We as Christians must remember that homosexuals are people, too, and that they have names just like we do. They’re not “faggots” or “gays” or “those people” … they’re just people, like you and me, who need the love of God and forgiveness in Christ just as much as we do. Not more, and not less.
Later in his article, Dr. Mohler acknowledges the homosexual community’s arguments “that these boys were oppressed by the fact that so many believe that homosexuality is sinful. They respond with calls for the acceptance and normalization of homosexuality.” Dr. Mohler then writes:
Of course, Christians committed to biblical truth will recognize this as a demand to lie to sinners about their sin. The church cannot change its understanding of the sinfulness of homosexual acts unless it willfully disobeys the Scripture and rejects the authority of the Bible to reveal the truth about sin and sinfulness.
In other words, the believing church cannot surrender to the demand that we disobey and reject biblical truth. That much is clear. We cannot lie to persons about the sinfulness of their sin, nor comfort them with falsehood about their moral accountability before God.
And Dr. Mohler is being neither presumptuous, nor bigoted, nor arrogant when he writes that “the believing church cannot surrender [and] cannot lie to persons about the sinfulness of their sin.” Dr. Mohler makes his statements here on the authority of Scripture. Obviously, there is the Great Commission in Matthew 28:18-20, since we must realize our own sin (and homosexuality is a sin) before we believe the good news of Christ’s free salvation. But there is also Ezekiel 33, where God commands Ezekiel to warn sinners of their transgressions to repent before it is too late … or else Ezekiel will be himself an unfaithful servant of God. That truth applies to us Christians today, and Dr. Mohler applies it here. There are also New Testament commands to lovingly confront sin of any kind in fellow believers, as in Matthew 18:15-20, 1 Corinthians 5, and 1 Timothy 1:18-20. The biblical response to homosexuality, as to any sin, is a loving confrontation and exhortation to repent and turn away from sin and to God by his grace.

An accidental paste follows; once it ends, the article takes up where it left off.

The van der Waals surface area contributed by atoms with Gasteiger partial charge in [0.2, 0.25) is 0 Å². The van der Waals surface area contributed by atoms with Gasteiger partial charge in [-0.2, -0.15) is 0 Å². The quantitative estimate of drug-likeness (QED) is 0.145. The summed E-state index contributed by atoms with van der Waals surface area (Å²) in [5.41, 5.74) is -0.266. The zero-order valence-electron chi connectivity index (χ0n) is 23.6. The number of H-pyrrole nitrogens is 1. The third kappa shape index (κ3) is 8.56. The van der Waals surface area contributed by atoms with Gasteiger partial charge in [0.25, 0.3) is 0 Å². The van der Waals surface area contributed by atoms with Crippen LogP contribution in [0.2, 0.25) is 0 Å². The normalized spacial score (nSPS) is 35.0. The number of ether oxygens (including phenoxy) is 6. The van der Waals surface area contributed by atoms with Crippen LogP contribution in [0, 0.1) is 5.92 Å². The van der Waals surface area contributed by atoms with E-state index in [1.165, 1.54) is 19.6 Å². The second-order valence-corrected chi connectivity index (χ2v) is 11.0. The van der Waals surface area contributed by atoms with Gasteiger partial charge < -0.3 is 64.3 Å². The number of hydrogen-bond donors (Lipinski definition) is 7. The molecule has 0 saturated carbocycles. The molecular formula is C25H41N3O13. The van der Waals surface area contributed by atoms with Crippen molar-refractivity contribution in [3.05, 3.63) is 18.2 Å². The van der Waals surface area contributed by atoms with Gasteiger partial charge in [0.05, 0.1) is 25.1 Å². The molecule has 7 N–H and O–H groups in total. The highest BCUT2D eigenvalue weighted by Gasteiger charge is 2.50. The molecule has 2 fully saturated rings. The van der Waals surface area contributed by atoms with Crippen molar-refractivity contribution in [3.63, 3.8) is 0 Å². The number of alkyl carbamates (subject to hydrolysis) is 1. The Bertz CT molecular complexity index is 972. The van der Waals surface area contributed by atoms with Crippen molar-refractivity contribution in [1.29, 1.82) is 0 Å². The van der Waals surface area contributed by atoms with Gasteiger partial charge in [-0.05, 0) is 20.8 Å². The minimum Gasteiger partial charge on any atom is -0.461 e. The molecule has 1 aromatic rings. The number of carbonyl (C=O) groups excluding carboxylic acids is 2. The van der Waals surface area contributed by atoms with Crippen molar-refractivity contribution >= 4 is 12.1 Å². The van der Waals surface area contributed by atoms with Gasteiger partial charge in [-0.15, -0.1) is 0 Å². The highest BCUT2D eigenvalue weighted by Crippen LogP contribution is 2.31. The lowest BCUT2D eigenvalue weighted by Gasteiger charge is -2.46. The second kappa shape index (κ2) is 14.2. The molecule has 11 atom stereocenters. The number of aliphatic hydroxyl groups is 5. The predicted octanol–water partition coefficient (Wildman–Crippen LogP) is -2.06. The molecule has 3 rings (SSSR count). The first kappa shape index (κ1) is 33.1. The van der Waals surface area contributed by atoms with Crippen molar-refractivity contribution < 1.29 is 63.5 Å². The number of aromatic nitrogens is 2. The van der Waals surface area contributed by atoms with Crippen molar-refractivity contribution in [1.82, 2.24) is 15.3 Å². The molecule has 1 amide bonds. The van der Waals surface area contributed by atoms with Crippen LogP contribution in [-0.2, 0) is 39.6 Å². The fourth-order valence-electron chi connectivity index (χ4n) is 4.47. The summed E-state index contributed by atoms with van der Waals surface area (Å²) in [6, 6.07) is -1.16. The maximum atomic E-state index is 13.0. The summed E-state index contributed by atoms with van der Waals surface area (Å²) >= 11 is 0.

Don’t Respond with Homophobia
We, however, have not mostly responded to homosexuality in a biblical manner. Rather, we have responded both in homophobia (I condemn myself) and in easy-to-say-but-not-followed-up rhetoric. Dr. Mohler writes:
When gay activists accuse conservative Christians of homophobia, they are wrong. Our concern about the sinfulness of homosexuality is not rooted in fear, but in faithfulness to the Bible — and faithfulness means telling the truth.
Yet, when gay activists accuse conservative Christians of homophobia, they are also right. Much of our response to homosexuality is rooted in ignorance and fear. We speak of homosexuals as a particular class of especially depraved sinners and we lie about how homosexuals experience their own struggle. Far too many evangelical pastors talk about sexual orientation with a crude dismissal or with glib assurances that gay persons simply choose to be gay. While most evangelicals know that the Bible condemns homosexuality, far too many find comfort in their own moralism, consigning homosexuals to a theological or moral category all their own.
Respond like Dr. Mohler Models
What if Tyler Clementi had been in your church? Would he have heard biblical truth presented in a context of humble truth-telling and gospel urgency, or would he have heard irresponsible slander, sarcastic jabs, and moralistic self-congratulation? What about Asher and Billy and Seth?
Dr. Mohler’s words here cut me to the quick. His words are not just for pastors: they are written for all Christians. Would any of us who call ourselves “little Christs” have presented biblical truth to a Tyler we know “in a context of humble truth-telling and gospel urgency,” or would we have slandered him irresponsibly, jabbed him sarcastically, and all the while congratulated ourselves moralistically? Jesus’ words to the Pharisees in Matthew 15:6-9 come to my mind: